It’s the ISP, Not Just the Technology

Davis Strauss recently wrote an article for Broadband Breakfast that reminded me that good technology does not always mean a good ISP. There are great and not so great ISPs using every technology on the market. Mr. Strauss lists a few of the ways that an ISP can cut costs when building and operating a fiber network that are ultimately detrimental to customers. Following are a few examples.

Redundant Backhaul. Many of the BEAD grants will be built in areas where the existing broadband networks fail regularly due to cuts in the single fiber backhaul feeding the area. I hear stories all of the time of folks who lose broadband regularly for a few days at a time and sometimes much longer. Building fiber last-mile will not solve the backhaul issue if the new network relies on the same unreliable backhaul.

Oversubscription. It’s possible to overload a local fiber network just like any other network if an ISP loads more customers into a network node that can be supported by the bandwidth supplying the node. There are multiple places where a fiber network can get overstressed, including the path between the core and neighborhoods and the path from the ISP to the Internet.

Lack of Spares. Fiber circuit cards and other key components in the network fail just like any other electronics. A good ISP will have spare cards within easy reach to be able quickly restore a network in the case of a component failure. An ISP that cuts corners by not stocking spares can have multi-day outages while a replacement is located.

Poor Network Records. This may not sound like an important issue  but it’s vital for good customer service and network maintenance. Fiber wires are tiny and are not easy for a field technician to identify if there are not great records that match a given fiber to a specific customer. There is an upfront effort and cost required to organize records, and an ISP that skimps on record keeping will be forever disorganized and take longer to perform routine repairs and maintenance.

Not Enough Technicians. Possibly the most important issue in maintaining a good network is to have enough technicians to support the network. The big telcos have historically understaffed field technicians which has resulted in customers waiting days or weeks just to have a technician respond to a problem. ISPs can save a lot of money by running a too-lean staff to the detriment of customers.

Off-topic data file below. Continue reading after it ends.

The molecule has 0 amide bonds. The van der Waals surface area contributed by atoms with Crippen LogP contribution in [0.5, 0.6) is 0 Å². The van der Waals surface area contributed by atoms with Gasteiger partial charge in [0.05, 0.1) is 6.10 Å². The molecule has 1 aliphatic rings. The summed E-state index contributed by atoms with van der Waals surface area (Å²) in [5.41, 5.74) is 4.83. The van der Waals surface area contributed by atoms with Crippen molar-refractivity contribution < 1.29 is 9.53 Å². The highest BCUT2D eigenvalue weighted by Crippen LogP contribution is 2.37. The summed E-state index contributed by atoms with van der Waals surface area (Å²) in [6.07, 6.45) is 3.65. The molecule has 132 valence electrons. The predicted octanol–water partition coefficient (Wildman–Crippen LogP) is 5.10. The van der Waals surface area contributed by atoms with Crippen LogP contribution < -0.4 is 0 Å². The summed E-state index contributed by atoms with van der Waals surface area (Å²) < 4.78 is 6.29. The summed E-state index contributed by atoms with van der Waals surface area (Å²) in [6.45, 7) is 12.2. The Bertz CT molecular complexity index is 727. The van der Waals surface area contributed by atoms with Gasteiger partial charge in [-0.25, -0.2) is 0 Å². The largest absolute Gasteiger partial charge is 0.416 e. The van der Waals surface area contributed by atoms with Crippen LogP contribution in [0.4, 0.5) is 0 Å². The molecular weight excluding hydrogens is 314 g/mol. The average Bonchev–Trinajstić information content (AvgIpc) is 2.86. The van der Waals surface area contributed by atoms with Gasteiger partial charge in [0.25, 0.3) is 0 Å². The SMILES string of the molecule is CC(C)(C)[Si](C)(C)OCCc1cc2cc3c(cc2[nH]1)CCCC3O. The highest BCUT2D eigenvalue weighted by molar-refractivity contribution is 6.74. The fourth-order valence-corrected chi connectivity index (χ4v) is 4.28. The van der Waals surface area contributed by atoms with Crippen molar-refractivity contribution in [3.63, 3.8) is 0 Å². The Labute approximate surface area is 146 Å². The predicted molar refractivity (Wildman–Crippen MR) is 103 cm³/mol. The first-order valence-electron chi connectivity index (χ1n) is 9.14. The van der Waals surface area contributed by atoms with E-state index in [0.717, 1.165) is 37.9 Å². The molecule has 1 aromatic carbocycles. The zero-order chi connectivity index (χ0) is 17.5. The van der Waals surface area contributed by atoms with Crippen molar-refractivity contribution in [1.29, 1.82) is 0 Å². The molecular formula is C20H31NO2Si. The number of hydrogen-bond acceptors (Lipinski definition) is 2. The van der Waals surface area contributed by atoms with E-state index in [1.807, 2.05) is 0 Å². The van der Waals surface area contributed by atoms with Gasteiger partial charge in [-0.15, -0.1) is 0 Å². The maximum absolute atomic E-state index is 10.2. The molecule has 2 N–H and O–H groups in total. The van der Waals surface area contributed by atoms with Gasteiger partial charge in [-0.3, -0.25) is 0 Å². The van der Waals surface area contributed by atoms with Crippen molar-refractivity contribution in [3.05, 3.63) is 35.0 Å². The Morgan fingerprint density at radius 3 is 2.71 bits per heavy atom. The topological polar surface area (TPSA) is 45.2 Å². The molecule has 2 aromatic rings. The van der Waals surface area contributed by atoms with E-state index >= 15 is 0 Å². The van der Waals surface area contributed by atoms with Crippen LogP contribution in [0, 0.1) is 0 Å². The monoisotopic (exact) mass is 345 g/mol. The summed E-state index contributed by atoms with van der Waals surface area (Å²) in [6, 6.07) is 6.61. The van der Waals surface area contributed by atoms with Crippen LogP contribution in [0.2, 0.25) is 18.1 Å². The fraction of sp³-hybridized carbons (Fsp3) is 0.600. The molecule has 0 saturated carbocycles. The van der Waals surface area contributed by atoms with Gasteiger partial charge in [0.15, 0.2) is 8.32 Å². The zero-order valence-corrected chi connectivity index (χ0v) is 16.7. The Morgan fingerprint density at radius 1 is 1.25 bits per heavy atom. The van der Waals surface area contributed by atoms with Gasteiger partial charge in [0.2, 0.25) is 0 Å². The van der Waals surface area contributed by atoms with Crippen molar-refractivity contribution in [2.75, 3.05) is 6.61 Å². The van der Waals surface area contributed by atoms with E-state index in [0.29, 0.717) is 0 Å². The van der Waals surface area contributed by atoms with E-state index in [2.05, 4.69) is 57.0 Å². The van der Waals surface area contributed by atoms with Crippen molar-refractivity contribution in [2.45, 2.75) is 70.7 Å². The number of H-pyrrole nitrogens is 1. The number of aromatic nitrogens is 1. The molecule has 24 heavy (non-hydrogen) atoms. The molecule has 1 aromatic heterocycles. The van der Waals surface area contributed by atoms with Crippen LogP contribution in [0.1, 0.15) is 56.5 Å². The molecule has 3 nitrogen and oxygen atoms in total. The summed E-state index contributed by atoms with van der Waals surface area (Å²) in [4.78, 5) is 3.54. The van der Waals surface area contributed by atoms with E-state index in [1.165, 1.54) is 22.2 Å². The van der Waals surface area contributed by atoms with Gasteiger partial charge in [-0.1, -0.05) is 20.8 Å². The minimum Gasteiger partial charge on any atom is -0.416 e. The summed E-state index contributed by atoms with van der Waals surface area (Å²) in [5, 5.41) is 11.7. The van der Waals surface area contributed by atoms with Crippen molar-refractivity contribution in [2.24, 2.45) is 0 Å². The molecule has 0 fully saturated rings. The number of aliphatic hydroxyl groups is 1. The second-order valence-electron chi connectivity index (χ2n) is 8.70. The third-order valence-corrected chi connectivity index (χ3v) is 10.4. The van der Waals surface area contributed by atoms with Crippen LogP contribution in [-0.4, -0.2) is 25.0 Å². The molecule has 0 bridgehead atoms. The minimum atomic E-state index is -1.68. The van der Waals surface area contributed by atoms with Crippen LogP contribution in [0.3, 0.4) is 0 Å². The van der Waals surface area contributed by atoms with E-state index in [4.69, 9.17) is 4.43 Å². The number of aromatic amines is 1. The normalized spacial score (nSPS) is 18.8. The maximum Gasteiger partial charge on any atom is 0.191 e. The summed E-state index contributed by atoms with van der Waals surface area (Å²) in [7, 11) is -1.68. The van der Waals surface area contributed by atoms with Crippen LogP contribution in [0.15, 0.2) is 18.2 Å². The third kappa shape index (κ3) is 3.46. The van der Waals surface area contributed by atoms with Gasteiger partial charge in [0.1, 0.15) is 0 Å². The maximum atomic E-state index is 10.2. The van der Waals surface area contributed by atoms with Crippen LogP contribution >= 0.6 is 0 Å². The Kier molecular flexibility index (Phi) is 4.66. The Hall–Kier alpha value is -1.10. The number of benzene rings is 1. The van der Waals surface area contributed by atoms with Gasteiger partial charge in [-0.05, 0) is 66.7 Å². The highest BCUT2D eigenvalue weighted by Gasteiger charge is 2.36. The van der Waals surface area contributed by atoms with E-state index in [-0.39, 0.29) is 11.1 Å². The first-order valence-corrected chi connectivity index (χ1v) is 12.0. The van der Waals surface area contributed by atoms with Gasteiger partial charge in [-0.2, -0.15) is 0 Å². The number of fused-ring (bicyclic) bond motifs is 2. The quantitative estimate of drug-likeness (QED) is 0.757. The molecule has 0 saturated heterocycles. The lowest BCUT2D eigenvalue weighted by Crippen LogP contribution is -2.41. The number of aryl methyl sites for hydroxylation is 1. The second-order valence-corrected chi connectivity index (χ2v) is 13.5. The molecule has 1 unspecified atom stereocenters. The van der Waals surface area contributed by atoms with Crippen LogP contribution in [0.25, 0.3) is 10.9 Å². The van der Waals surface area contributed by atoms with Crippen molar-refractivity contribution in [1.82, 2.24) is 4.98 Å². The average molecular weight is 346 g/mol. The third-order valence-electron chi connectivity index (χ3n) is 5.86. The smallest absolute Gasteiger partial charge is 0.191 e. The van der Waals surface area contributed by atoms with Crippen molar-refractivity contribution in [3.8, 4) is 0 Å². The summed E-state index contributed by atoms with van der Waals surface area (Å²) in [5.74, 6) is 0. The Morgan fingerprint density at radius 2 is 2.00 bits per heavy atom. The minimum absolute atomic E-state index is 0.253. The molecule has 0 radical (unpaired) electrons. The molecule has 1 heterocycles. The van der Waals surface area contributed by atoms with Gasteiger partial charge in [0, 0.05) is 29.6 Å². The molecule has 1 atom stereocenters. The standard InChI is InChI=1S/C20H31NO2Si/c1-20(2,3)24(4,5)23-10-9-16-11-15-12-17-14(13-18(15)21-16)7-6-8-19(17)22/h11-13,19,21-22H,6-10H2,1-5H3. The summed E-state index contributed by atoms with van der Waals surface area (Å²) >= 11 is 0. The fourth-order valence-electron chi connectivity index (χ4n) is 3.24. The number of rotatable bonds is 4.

Inadequate Monitoring. ISPs that invest in good network monitoring can head off a huge percentage of customer problems by reacting to network issues before customers even realize there is a problem. A huge percentage of network problems can be remedied remotely by a skilled technician if the ISP is monitoring the performance of all segments of a network.

These are just a few examples of ways that ISPs can cut corners. It is these behind-the-scenes decisions on how to operate that differentiate good and poor ISPs. Mr. Strauss doesn’t come right out and say it, but his article implies that there will be ISPs chasing the giant BEAD funding that will be in the business of maximizing profits early to be able to flip the business. An ISP with this mentality is not going to spend money on redundant backhaul, record-keeping, spares, or network monitoring. An ISP with this mentality will hope that a new fiber network can eke by without the extra spending. They might even be right about this for a few years, but eventually, taking short cuts always comes back to cost more than doing things the right way.

We already know that some ISPs cut corners, because we’ve seen them for the last several decades. The big telcos will declare loudly that DSL network perform badly because of the aging of the networks. There is some truth in that, but there are other ISPs still operating DSL networks that perform far better. The rural copper networks of big telcos perform so poorly because the big telcos cut every cost possible. They eliminated technicians, didn’t maintain spare inventories, and invested nothing in additional backhaul.

I honestly don’t know how a state broadband office is going to distinguish between an ISP that will do things right and one that will cut corners – that’s not the sort of thing that can be captured in a grant application since every ISP will say it plans to do a great job and will offer superlative customer service.

One thought on “It’s the ISP, Not Just the Technology

  1. Doug- As we ready RFPs to identify the best partner for our city’s broadband fiber network, these are great points to ask the ISP’s.

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